“Looking forward, these factors aren’t likely to change anytime soon, even if demand cools a bit, which we are already starting to see. As a result, prices will soften but not correct and next month’s index is likely to show strong but more moderate growth.”

Source: Mortgage Introducer

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UK house prices hit new record high after growing at fastest rate in five years

UK house prices grew at the fastest pace in five years last month as the stamp duty holiday continued to buoy the market.

Average UK house prices in April reached a new record high of £258,204, an annual increase of 8.2 per cent and a monthly rise of 1.4 per cent.

Almost £20,000 has been added to the value of the average home since April last year, according to the latest Halifax House Price Index.

“The stamp duty holiday continues to add impetus to an extremely active market, magnifying the current shortage of available homes as buyers aim to take advantage of the Government scheme,” said Halifax managing director Russell Galley.

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“ The influence of the stamp duty holiday will fade gradually over the coming months as it’s tapered out but low stock levels, low interest rates and continued demand is likely to continue to underpin prices in the market.”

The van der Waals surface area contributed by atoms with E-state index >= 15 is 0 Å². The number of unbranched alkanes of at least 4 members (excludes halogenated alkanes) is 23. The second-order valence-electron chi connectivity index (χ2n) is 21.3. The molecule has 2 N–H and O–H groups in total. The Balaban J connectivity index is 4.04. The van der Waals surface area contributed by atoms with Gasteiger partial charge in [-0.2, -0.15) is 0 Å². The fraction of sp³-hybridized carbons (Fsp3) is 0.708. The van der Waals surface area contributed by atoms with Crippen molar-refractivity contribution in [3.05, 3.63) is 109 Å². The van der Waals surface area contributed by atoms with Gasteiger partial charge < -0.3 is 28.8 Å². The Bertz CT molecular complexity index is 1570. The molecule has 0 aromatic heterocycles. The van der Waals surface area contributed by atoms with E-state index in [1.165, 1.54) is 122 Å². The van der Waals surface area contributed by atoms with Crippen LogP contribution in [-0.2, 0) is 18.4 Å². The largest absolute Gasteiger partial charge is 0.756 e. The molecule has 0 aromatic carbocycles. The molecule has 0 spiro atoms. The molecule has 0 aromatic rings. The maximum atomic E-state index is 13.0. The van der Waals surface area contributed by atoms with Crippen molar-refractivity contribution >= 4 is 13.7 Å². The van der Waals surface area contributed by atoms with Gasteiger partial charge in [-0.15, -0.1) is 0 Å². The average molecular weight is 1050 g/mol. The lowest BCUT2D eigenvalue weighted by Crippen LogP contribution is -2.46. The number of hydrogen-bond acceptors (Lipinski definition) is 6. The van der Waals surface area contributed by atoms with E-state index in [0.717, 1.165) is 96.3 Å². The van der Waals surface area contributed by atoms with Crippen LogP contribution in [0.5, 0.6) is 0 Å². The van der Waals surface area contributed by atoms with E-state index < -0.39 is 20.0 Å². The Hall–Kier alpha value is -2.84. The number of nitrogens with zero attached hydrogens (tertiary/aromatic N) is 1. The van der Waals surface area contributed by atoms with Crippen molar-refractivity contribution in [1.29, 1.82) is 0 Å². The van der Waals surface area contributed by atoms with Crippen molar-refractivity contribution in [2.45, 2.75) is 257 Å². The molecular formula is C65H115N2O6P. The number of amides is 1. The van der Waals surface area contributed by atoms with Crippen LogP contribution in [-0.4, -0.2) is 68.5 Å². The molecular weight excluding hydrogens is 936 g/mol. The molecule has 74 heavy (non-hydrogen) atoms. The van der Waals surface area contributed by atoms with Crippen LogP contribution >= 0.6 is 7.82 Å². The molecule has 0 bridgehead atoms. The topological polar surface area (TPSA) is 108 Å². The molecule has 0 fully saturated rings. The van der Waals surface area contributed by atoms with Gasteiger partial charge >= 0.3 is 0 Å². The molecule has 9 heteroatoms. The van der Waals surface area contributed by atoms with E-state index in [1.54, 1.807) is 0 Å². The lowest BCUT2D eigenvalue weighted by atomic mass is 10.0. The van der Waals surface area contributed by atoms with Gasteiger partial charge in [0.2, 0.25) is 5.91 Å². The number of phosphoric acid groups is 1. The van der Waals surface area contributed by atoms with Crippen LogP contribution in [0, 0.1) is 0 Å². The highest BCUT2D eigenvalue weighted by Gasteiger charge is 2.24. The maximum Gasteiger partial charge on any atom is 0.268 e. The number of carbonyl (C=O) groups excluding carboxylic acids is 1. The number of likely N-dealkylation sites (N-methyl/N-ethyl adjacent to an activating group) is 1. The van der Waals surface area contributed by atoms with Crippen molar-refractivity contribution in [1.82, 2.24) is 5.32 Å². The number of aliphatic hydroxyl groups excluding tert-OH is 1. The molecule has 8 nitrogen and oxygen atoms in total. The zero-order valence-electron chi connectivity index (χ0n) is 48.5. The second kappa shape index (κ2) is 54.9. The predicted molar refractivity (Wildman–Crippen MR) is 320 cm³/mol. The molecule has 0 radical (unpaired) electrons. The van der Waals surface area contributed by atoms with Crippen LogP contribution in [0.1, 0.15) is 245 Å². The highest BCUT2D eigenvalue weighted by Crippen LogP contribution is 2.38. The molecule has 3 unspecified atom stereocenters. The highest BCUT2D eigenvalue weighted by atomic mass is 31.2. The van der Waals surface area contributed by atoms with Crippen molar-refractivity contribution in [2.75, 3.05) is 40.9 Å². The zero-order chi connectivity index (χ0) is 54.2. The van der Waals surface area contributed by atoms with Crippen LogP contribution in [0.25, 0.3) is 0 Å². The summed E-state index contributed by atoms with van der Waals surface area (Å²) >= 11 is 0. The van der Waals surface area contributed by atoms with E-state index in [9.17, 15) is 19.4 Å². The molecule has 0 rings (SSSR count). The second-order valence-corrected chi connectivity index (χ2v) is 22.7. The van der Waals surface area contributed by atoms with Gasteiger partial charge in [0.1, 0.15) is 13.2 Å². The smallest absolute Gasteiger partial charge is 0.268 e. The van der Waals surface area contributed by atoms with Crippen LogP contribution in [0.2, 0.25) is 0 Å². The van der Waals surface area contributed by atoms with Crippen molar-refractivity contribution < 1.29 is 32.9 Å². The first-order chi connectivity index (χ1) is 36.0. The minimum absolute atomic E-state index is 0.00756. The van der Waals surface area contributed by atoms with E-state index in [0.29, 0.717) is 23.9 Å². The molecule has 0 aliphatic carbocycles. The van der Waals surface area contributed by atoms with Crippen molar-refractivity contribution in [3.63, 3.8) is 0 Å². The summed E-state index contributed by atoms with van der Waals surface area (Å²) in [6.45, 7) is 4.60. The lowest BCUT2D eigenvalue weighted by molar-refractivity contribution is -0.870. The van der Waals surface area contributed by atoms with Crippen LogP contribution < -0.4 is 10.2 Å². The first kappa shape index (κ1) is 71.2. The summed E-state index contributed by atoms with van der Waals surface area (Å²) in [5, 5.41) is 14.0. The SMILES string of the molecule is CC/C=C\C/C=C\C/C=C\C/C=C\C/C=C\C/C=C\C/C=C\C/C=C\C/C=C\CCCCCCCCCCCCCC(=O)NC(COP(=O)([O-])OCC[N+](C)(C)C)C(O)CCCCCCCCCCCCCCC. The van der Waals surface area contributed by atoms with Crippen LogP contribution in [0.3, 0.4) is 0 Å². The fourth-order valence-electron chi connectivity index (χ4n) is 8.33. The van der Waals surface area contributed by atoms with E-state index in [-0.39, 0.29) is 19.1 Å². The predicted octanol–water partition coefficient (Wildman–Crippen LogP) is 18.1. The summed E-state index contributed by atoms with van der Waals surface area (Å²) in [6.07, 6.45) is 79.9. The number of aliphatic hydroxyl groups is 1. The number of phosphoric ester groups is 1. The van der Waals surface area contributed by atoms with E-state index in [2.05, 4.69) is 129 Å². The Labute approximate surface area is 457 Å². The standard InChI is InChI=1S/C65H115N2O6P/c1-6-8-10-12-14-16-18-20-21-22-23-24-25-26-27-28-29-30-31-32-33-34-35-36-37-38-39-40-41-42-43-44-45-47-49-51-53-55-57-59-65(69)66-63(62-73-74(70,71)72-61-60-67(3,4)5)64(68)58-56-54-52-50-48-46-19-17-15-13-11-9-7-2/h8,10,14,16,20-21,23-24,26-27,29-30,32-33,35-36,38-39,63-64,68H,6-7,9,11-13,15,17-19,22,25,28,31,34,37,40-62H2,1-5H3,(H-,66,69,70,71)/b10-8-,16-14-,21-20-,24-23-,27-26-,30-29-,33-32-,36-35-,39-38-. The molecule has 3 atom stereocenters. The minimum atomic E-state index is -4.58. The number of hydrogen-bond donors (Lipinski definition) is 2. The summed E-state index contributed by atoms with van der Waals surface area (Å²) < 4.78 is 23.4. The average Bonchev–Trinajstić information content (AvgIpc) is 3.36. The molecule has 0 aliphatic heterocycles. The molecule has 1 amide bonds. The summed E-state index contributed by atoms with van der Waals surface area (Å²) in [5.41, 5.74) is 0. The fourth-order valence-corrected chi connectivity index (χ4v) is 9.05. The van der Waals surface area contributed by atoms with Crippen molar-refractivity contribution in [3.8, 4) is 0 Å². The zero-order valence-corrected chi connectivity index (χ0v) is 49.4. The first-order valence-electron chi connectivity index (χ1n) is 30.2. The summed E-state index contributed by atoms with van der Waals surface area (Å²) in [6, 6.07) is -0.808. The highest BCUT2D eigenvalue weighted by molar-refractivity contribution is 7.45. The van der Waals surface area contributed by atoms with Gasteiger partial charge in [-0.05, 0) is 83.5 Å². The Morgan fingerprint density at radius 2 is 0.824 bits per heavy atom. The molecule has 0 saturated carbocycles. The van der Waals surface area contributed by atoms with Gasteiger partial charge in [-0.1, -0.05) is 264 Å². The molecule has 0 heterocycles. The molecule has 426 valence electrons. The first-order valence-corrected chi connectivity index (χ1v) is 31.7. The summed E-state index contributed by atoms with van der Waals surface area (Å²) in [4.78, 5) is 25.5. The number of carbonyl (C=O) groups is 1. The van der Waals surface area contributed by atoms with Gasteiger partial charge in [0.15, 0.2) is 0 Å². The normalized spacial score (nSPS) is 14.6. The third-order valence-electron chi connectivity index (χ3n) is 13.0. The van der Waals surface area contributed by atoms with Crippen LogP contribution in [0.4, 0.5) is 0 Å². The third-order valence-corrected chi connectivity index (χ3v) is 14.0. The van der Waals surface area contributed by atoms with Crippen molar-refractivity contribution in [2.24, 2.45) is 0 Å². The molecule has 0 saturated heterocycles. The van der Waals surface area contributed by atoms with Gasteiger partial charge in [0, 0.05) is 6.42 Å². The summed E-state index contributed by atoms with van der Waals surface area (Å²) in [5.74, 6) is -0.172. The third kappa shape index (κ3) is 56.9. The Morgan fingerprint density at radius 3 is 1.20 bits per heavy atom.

Boom in “full swing”

Laith Khalaf, financial analyst at AJ Bell, said: “The house price boom is still in full swing, as white line fever is pushing buyers into the market to take advantage of the recently extended stamp duty holiday.

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“Mortgage approvals have fallen back in recent months, which hints that some froth may be coming off the very top of the market. But we’re approaching the busy summer season, and there are plenty of tailwinds that will help to keep prices elevated moving forwards.

“The stamp duty holiday is gradually being tapered away by the end of September, but borrowing costs are still low, and the government continues to offer support in the form of Help to Buy and the Mortgage Guarantee Scheme. We also know that plenty of consumers have built up a war chest over the pandemic which can help them trade up the property market, perhaps to get some extra space for a home office.”

By Jessica Clark

Source: City AM

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UK house prices soared in February at the highest growth rate

UK house prices soared in February at the highest growth rate recorded in more than six years – but London lagged behind the rest of the country.

Average house prices across the UK increased 8.6 per cent in the year to February, up from eight per cent in January.

This is the highest house price growth recorded in the UK since October 2014.